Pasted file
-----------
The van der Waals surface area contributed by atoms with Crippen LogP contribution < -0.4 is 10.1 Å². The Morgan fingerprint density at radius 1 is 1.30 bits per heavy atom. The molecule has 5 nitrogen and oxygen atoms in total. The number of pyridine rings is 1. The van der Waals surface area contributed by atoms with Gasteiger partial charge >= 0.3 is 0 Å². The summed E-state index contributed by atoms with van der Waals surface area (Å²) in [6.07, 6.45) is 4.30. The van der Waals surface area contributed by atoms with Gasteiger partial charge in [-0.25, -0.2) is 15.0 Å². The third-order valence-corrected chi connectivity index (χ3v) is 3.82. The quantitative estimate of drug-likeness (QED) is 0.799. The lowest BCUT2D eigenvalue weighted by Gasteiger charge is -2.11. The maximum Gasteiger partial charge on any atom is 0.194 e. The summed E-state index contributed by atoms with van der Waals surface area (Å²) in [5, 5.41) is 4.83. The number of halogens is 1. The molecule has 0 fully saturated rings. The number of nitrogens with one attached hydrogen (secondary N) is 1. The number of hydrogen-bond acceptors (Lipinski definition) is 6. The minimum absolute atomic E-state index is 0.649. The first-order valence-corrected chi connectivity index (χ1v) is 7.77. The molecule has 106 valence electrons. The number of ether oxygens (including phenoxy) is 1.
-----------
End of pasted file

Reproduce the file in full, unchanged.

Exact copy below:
The van der Waals surface area contributed by atoms with Crippen LogP contribution < -0.4 is 10.1 Å². The Morgan fingerprint density at radius 1 is 1.30 bits per heavy atom. The molecule has 5 nitrogen and oxygen atoms in total. The number of pyridine rings is 1. The van der Waals surface area contributed by atoms with Gasteiger partial charge >= 0.3 is 0 Å². The summed E-state index contributed by atoms with van der Waals surface area (Å²) in [6.07, 6.45) is 4.30. The van der Waals surface area contributed by atoms with Gasteiger partial charge in [-0.25, -0.2) is 15.0 Å². The third-order valence-corrected chi connectivity index (χ3v) is 3.82. The quantitative estimate of drug-likeness (QED) is 0.799. The lowest BCUT2D eigenvalue weighted by Gasteiger charge is -2.11. The maximum Gasteiger partial charge on any atom is 0.194 e. The summed E-state index contributed by atoms with van der Waals surface area (Å²) in [5, 5.41) is 4.83. The number of halogens is 1. The molecule has 0 fully saturated rings. The number of nitrogens with one attached hydrogen (secondary N) is 1. The number of hydrogen-bond acceptors (Lipinski definition) is 6. The minimum absolute atomic E-state index is 0.649. The first-order valence-corrected chi connectivity index (χ1v) is 7.77. The molecule has 106 valence electrons. The number of ether oxygens (including phenoxy) is 1.